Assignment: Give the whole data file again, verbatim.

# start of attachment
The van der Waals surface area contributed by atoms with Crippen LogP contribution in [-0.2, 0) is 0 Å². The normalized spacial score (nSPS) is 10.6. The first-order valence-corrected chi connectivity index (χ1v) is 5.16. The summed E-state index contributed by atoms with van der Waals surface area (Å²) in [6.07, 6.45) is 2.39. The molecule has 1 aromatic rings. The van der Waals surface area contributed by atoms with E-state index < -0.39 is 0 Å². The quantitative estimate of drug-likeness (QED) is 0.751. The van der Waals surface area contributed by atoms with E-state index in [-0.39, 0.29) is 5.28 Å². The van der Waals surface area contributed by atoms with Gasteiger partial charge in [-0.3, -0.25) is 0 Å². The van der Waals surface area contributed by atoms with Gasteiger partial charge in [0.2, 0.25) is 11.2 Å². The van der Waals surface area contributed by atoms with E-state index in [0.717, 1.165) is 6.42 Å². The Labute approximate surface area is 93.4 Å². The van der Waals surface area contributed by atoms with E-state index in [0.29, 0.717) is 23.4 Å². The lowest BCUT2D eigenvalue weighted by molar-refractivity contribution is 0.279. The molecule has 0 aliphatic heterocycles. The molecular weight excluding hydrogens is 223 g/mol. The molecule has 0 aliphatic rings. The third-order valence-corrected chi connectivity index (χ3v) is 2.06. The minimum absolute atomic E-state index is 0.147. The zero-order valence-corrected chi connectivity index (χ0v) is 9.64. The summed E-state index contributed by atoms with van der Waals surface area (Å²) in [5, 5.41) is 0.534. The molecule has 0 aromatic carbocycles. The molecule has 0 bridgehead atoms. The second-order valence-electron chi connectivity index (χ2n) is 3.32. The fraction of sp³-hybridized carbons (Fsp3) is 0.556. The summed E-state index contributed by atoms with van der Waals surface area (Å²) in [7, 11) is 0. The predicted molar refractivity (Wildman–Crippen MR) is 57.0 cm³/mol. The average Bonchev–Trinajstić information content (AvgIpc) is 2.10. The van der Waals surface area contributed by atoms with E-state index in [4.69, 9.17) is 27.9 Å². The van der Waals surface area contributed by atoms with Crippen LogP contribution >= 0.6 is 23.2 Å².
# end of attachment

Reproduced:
The van der Waals surface area contributed by atoms with Crippen LogP contribution in [-0.2, 0) is 0 Å². The normalized spacial score (nSPS) is 10.6. The first-order valence-corrected chi connectivity index (χ1v) is 5.16. The summed E-state index contributed by atoms with van der Waals surface area (Å²) in [6.07, 6.45) is 2.39. The molecule has 1 aromatic rings. The van der Waals surface area contributed by atoms with E-state index < -0.39 is 0 Å². The quantitative estimate of drug-likeness (QED) is 0.751. The van der Waals surface area contributed by atoms with E-state index in [-0.39, 0.29) is 5.28 Å². The van der Waals surface area contributed by atoms with Gasteiger partial charge in [-0.3, -0.25) is 0 Å². The van der Waals surface area contributed by atoms with Gasteiger partial charge in [0.2, 0.25) is 11.2 Å². The van der Waals surface area contributed by atoms with E-state index in [0.717, 1.165) is 6.42 Å². The Labute approximate surface area is 93.4 Å². The van der Waals surface area contributed by atoms with E-state index in [0.29, 0.717) is 23.4 Å². The lowest BCUT2D eigenvalue weighted by molar-refractivity contribution is 0.279. The molecule has 0 aliphatic heterocycles. The molecular weight excluding hydrogens is 223 g/mol. The molecule has 0 aliphatic rings. The third-order valence-corrected chi connectivity index (χ3v) is 2.06. The minimum absolute atomic E-state index is 0.147. The zero-order valence-corrected chi connectivity index (χ0v) is 9.64. The summed E-state index contributed by atoms with van der Waals surface area (Å²) in [5, 5.41) is 0.534. The molecule has 0 aromatic carbocycles. The molecule has 0 bridgehead atoms. The second-order valence-electron chi connectivity index (χ2n) is 3.32. The fraction of sp³-hybridized carbons (Fsp3) is 0.556. The summed E-state index contributed by atoms with van der Waals surface area (Å²) in [7, 11) is 0. The predicted molar refractivity (Wildman–Crippen MR) is 57.0 cm³/mol. The average Bonchev–Trinajstić information content (AvgIpc) is 2.10. The van der Waals surface area contributed by atoms with E-state index in [4.69, 9.17) is 27.9 Å². The van der Waals surface area contributed by atoms with Crippen LogP contribution >= 0.6 is 23.2 Å².